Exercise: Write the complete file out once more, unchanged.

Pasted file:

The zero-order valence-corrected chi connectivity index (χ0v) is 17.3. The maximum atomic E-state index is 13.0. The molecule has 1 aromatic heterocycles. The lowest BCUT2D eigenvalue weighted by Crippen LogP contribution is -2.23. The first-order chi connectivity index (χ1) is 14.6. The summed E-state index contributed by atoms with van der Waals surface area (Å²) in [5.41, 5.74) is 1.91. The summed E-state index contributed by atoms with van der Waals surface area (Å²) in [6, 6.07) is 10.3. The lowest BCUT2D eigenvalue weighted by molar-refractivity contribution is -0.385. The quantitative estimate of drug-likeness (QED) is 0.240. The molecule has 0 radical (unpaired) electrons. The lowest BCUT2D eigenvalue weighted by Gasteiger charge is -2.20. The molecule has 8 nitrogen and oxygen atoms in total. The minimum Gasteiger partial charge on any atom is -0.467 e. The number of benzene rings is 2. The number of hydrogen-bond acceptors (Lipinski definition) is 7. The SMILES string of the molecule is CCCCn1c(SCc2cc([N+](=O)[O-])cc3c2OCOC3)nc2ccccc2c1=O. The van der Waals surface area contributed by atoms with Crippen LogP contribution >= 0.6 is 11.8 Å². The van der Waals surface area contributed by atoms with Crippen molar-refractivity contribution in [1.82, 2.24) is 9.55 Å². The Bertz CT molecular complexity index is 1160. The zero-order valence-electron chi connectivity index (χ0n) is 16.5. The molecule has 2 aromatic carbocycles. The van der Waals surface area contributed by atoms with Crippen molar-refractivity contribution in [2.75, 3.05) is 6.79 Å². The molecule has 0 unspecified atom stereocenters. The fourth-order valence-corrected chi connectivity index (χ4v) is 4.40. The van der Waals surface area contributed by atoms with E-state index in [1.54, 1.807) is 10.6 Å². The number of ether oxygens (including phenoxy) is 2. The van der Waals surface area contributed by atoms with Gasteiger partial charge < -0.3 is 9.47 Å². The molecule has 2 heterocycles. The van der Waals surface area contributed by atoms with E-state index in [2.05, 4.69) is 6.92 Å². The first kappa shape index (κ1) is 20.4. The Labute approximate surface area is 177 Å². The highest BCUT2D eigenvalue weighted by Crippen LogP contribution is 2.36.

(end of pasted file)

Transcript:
The zero-order valence-corrected chi connectivity index (χ0v) is 17.3. The maximum atomic E-state index is 13.0. The molecule has 1 aromatic heterocycles. The lowest BCUT2D eigenvalue weighted by Crippen LogP contribution is -2.23. The first-order chi connectivity index (χ1) is 14.6. The summed E-state index contributed by atoms with van der Waals surface area (Å²) in [5.41, 5.74) is 1.91. The summed E-state index contributed by atoms with van der Waals surface area (Å²) in [6, 6.07) is 10.3. The lowest BCUT2D eigenvalue weighted by molar-refractivity contribution is -0.385. The quantitative estimate of drug-likeness (QED) is 0.240. The molecule has 0 radical (unpaired) electrons. The lowest BCUT2D eigenvalue weighted by Gasteiger charge is -2.20. The molecule has 8 nitrogen and oxygen atoms in total. The minimum Gasteiger partial charge on any atom is -0.467 e. The number of benzene rings is 2. The number of hydrogen-bond acceptors (Lipinski definition) is 7. The SMILES string of the molecule is CCCCn1c(SCc2cc([N+](=O)[O-])cc3c2OCOC3)nc2ccccc2c1=O. The van der Waals surface area contributed by atoms with Crippen LogP contribution >= 0.6 is 11.8 Å². The van der Waals surface area contributed by atoms with Crippen molar-refractivity contribution in [1.82, 2.24) is 9.55 Å². The Bertz CT molecular complexity index is 1160. The zero-order valence-electron chi connectivity index (χ0n) is 16.5. The molecule has 2 aromatic carbocycles. The van der Waals surface area contributed by atoms with Crippen molar-refractivity contribution in [2.75, 3.05) is 6.79 Å². The molecule has 0 unspecified atom stereocenters. The fourth-order valence-corrected chi connectivity index (χ4v) is 4.40. The van der Waals surface area contributed by atoms with E-state index in [1.54, 1.807) is 10.6 Å². The number of ether oxygens (including phenoxy) is 2. The van der Waals surface area contributed by atoms with Gasteiger partial charge < -0.3 is 9.47 Å². The molecule has 2 heterocycles. The van der Waals surface area contributed by atoms with E-state index in [2.05, 4.69) is 6.92 Å². The first kappa shape index (κ1) is 20.4. The Labute approximate surface area is 177 Å². The highest BCUT2D eigenvalue weighted by Crippen LogP contribution is 2.36.